You can make your relationship to burnout less “I couldn’t stand the heat” and more “I’ve given my all and now need to rejuvenate”. Because honestly? Nobody can be on all the time. We’re just not wired that way.
So even if you feel you haven’t done enough to warrant burnout and surely you should be able to eke out a few more hours/days/weeks before you absolutely must stop, may I remind you that the body always knows when it really can’t go on?
Say your car’s almost out of gas and the needle’s lodged on empty. What do you do? Cross your fingers and chivvy it to go a few more hours? No, you haul butt to the closest gas station and fill ‘er up.
Your body is just like that fuel tank and can’t run on fumes and willpower alone because it’s simply not designed that way.
I reiterate: your body’s simply not designed that way.
Or what about when your laptop’s out of juice? Do you curse and rant at it for being empty, or calmly hook it up to power so the battery can recharge? Of course you don’t burst an artery over it.
Why treat yourself any different?
How Burnout Boosts Your Creativity and Productivity
- It forces you to scale down your activities: When you ruthlessly pare your schedule to the bare minimum and delegate or defer anything that isn’t absolutely crucial, you create space to do the things that elicit a soul-deep “hell yes!” as opposed to “oh HECK no!” Hint: Just because you’d like a task or project completed by a specific time doesn’t mean it MUST be. Fluid deadlines are your friends, people.
- You take time out to recharge: Let’s face it, sometimes it’d take a crowbar to pry you away from work and deadlines and busy stuff. Dealing with burnout means taking some time out to recharge is non-negotiable. You’re the best judge of what works for you when you’re wiped out. A luxurious 5-day retreat? 2 weeks without email? An hour of yoga every day? Build an arsenal that zaps your exhaustion and breathes life into your tired limbs. While you’re doing that, guess what else is soaking up juice and different ways to blow your mind? Yup, your creativity will be raring to go after your time out, and you’ll be even more productive than usual. Real talk. Whatever you do, let it caress your spirit and renew your mind. Spa day, anyone?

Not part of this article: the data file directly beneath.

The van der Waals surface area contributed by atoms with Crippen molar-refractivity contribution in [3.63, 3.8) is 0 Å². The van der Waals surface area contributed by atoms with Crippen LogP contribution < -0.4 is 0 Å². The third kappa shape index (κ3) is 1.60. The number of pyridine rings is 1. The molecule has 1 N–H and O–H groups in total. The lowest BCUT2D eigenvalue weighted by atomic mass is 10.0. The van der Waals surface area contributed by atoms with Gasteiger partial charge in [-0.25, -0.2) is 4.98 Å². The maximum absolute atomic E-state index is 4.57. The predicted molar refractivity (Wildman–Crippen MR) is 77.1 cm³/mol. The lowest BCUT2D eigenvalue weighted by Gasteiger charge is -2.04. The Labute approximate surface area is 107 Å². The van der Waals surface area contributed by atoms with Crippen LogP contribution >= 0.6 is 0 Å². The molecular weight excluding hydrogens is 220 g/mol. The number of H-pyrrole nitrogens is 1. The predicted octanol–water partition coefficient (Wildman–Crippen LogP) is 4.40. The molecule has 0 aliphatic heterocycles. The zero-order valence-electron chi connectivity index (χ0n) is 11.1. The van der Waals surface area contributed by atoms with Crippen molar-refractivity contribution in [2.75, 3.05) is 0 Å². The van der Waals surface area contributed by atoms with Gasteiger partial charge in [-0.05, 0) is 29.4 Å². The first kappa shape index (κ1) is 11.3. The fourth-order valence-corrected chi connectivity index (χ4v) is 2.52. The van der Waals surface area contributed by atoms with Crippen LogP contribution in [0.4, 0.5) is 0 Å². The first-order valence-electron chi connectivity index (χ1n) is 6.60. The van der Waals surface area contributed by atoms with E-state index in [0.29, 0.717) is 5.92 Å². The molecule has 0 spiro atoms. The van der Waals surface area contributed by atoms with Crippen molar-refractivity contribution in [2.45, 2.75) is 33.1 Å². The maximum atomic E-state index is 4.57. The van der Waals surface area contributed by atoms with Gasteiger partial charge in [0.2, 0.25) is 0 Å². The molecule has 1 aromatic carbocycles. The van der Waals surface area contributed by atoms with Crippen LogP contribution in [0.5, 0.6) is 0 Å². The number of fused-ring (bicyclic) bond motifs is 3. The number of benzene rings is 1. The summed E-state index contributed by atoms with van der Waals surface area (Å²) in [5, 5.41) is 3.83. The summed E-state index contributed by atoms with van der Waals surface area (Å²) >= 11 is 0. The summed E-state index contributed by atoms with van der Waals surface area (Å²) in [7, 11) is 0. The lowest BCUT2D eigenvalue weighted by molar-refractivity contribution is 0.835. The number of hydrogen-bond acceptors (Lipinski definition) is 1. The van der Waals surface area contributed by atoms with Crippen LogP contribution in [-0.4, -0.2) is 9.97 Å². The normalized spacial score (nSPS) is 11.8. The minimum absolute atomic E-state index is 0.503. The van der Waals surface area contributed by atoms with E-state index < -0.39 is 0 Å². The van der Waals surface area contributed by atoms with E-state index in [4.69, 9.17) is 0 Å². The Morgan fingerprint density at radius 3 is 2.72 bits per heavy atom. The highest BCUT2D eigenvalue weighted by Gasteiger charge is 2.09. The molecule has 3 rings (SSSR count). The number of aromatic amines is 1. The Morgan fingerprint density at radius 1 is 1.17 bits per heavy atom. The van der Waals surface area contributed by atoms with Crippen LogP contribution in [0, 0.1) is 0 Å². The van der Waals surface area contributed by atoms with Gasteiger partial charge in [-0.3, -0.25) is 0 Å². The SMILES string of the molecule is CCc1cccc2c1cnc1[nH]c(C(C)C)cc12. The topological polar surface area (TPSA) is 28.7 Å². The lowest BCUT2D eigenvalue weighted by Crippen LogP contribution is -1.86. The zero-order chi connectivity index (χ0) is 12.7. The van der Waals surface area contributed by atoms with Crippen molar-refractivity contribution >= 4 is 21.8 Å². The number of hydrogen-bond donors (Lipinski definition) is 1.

- You empty yourself of all your “best” ideas: Have you ever found yourself thinking in the same groove over and over again because you haven’t given an idea or line of expression everything you had to give? Well, when you work so hard that you’re swaying with fatigue and everyone’s telling you to take a break before you kill yourself, you empty yourself of all your best ideas in an effort to get things done. Finishing a project, wrapping a launch, final edits on your book or epic blog post . . whatever it is, you go all out and squeeze every last drop of genius you’ve got to offer at that point in time. Excellent, because now you’re free to mine your soul for precious nuggets that take the quality of your work to the next level; the deeper you dig, the sweeter your juice. Limber up.
So does this mean you should actively court burnout on a regular basis? No, but it does mean you can turn it to your advantage whenever you find yourself up to your hairline in it. 😉
What’s your relationship to burnout, and how do you turn it into a positive experience?